The International Amphitheatre--Host to the World

By Joseph Feldman

The following account of the history of the International Amphitheatre is from a parking lot attendant, turned publisher, with 50 years of experience parking cars at the International Amphitheatre.

Originally the ``Amp'' was rebuilt 65 years ago after the Stock Yards fire, to house the International Livestock & Exposition Show. At that time the Union Stock Yards & Transit Co. property, where the ``Amp'' was built, was the largest meat distribution center in the world. Such household names as Swift and Armour had a major presence in the stockyards. Chicago Blackhawk star Bobby Hull, who was also a cattle rancher, exhibited his prize cattle at the Stock Show.

In a cooperation between the Valentine Boys Club and the stockyards, many of the kids from the immediate neighborhood raised steers and paraded them around the livestock arena.

The International Livestock Show was so successful that other major trade shows started coming to the City of Chicago. Shows like the Restaurant Show, the Housewares Show, and Heavy Construction Equipment Shows brought hundreds of thousands of people to Chicago where they spent millions and millions of dollars.

This track record and the realization of a need for a bigger, more modern convention center led to the building of McCormick Place and the start of the first demise of the ``Amp.''

Then in the mid 1960s, McCormick Place burnt down and the ``Amp'' stepped in to fill a major time gap for keeping trade shows and conventions in Chicago. If that gap had not been filled many of these conventions probably would have been forced to sign long term contracts at other venues in other major cities in the country, possibly lost forever to the city of Chicago.

After McCormick Place was rebuilt the ``Amp's'' major shows were dominated by rock groups and heavy metal concerts. Then came the building of the Rosemont Horizon and the start of the second demise of the ``Amp.''

However, during construction of the Horizon, its roof collapsed and delayed its opening for some time. The ``Amp'' got a new lease on life and continued booking events.

After the Rosemont Horizon finally opened, the ``Amp'' was closed for a few years. It was bought at auction by speculators who were not very successful in booking events, and the ``Amp'' closed again in the early 1990s.

Then the bankruptcy court intervened and with the cooperation of the City of Chicago, the ``Amp'' was sold to its present owners. The new owners tried competing with the other venues for major events, but because of the entertainment tax structure in Chicago, were not successful in attracting shows from the suburban arenas, of which there are now several.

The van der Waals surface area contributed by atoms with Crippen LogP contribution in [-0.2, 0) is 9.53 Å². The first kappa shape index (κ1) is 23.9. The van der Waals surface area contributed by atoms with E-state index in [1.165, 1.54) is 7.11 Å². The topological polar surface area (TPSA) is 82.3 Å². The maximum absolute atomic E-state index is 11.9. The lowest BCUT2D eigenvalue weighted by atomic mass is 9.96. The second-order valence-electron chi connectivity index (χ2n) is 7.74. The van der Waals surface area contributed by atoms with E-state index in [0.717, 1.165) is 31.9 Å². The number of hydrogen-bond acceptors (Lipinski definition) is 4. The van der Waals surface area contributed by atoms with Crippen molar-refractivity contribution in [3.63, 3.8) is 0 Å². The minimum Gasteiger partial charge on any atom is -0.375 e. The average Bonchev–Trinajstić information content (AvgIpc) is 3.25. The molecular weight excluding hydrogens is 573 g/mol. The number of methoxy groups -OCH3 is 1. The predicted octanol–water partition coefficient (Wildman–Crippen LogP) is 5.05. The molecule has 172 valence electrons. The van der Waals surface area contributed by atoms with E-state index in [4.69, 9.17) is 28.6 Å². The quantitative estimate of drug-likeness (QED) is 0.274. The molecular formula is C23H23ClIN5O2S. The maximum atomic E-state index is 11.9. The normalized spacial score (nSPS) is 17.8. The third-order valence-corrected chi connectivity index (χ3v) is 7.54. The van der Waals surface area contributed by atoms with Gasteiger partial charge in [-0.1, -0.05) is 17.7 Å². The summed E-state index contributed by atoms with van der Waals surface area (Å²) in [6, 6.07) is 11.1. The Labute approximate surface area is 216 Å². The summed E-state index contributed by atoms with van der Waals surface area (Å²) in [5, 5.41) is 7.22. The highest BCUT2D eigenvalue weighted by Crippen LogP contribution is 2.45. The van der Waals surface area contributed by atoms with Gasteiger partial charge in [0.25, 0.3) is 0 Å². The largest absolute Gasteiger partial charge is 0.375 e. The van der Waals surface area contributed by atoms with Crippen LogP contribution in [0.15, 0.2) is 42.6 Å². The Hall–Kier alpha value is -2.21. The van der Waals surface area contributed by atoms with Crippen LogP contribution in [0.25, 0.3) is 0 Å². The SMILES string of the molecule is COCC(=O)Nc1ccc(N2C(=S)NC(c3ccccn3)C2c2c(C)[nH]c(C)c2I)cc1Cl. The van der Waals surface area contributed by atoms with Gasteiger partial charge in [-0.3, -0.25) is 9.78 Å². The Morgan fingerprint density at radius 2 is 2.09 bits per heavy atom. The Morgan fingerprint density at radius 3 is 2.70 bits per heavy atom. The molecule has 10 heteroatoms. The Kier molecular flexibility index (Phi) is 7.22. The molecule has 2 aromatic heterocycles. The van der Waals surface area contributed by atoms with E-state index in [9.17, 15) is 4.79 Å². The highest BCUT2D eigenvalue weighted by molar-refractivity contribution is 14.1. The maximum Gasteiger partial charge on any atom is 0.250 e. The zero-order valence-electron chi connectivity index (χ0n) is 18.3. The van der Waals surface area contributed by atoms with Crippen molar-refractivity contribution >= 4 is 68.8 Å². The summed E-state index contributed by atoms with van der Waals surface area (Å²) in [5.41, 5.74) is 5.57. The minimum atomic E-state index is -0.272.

The new owners started developing their own shows and concerts, many of which were extremely successful. A few of these shows drew large sell-out crowds which caused some hard feelings with a few of the surrounding neighbors, thus starting the third and final demise of the International Amphitheatre.

In early 1999 the City of Chicago bought the ``Amp'' and will take possession of the property in June. Ironically after the city bought the ``Amp'' the city council realized that Chicago's Entertainment Tax was not conducive to bringing entertainment to Chicago, and reduced the entertainment tax. If that tax had been reduced a few years ago, the ``Amp'' probably would have been successful in bringing a variety of events to the city.

Over the years the ``Amp'' has had thousands of entertaining events. There are very few Chicagoans and suburban residents who have not attended one or more of these events which included circuses, car shows, boat shows, sport shows, flower shows, ice shows, motorcycle shows, and custom car shows, to name a few.

Top notch entertainers who have performed in the Amphitheatre include Frank Sinatra, Elvis Presley, Michael Jackson, Liberace, the Rolling Stones, the Beatles, Tom Jones, Evel Knievel and Steve Martin. Rock stars, blues singers, folk singers, and rap performers have entertained generations of Chicagoans. Mexican singing star Selina gave her last major performance at the ``Amp'' a few days before she was murdered.

Sporting events included professional wrestling, professional boxing, professional rodeos, roller derbies, dog shows and horse shows.